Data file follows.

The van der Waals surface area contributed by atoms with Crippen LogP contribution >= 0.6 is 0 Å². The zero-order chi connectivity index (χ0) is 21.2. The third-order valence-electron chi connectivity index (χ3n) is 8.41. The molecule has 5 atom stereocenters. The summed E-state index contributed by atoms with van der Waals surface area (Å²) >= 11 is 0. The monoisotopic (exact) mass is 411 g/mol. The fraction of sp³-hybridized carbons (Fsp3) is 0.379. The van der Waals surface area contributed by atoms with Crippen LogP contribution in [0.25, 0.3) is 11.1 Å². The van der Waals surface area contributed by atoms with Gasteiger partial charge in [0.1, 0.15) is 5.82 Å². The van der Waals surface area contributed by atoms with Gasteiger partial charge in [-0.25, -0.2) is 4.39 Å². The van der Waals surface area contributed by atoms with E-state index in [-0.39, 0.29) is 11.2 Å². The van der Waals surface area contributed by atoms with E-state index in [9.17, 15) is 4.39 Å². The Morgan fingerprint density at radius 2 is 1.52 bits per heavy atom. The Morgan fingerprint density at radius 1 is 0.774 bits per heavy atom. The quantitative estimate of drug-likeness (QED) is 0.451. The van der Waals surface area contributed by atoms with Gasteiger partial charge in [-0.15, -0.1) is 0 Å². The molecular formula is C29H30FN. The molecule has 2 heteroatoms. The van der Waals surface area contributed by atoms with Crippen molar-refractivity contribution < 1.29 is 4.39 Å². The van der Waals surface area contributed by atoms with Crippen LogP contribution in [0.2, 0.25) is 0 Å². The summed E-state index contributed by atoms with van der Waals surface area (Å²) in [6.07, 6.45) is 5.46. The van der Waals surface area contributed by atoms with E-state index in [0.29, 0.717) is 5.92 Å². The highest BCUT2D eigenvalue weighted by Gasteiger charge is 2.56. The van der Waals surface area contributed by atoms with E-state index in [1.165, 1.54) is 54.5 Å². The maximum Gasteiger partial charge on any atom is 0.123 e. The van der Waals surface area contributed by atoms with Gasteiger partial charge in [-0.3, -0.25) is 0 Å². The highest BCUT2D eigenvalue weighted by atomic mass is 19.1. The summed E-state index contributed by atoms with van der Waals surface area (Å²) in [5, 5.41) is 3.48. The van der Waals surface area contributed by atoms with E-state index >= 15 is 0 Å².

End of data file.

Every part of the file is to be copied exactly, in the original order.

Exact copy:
The van der Waals surface area contributed by atoms with Crippen LogP contribution >= 0.6 is 0 Å². The zero-order chi connectivity index (χ0) is 21.2. The third-order valence-electron chi connectivity index (χ3n) is 8.41. The molecule has 5 atom stereocenters. The summed E-state index contributed by atoms with van der Waals surface area (Å²) >= 11 is 0. The monoisotopic (exact) mass is 411 g/mol. The fraction of sp³-hybridized carbons (Fsp3) is 0.379. The van der Waals surface area contributed by atoms with Crippen LogP contribution in [0.25, 0.3) is 11.1 Å². The van der Waals surface area contributed by atoms with Gasteiger partial charge in [0.1, 0.15) is 5.82 Å². The van der Waals surface area contributed by atoms with Gasteiger partial charge in [-0.25, -0.2) is 4.39 Å². The van der Waals surface area contributed by atoms with E-state index in [-0.39, 0.29) is 11.2 Å². The van der Waals surface area contributed by atoms with E-state index in [9.17, 15) is 4.39 Å². The Morgan fingerprint density at radius 2 is 1.52 bits per heavy atom. The Morgan fingerprint density at radius 1 is 0.774 bits per heavy atom. The quantitative estimate of drug-likeness (QED) is 0.451. The van der Waals surface area contributed by atoms with Gasteiger partial charge in [-0.15, -0.1) is 0 Å². The molecular formula is C29H30FN. The molecule has 2 heteroatoms. The van der Waals surface area contributed by atoms with Crippen molar-refractivity contribution < 1.29 is 4.39 Å². The van der Waals surface area contributed by atoms with Crippen LogP contribution in [0.2, 0.25) is 0 Å². The summed E-state index contributed by atoms with van der Waals surface area (Å²) in [6.07, 6.45) is 5.46. The van der Waals surface area contributed by atoms with E-state index in [0.29, 0.717) is 5.92 Å². The highest BCUT2D eigenvalue weighted by Gasteiger charge is 2.56. The van der Waals surface area contributed by atoms with E-state index in [1.165, 1.54) is 54.5 Å². The maximum Gasteiger partial charge on any atom is 0.123 e. The van der Waals surface area contributed by atoms with Gasteiger partial charge in [-0.3, -0.25) is 0 Å². The highest BCUT2D eigenvalue weighted by atomic mass is 19.1. The summed E-state index contributed by atoms with van der Waals surface area (Å²) in [5, 5.41) is 3.48. The van der Waals surface area contributed by atoms with E-state index >= 15 is 0 Å².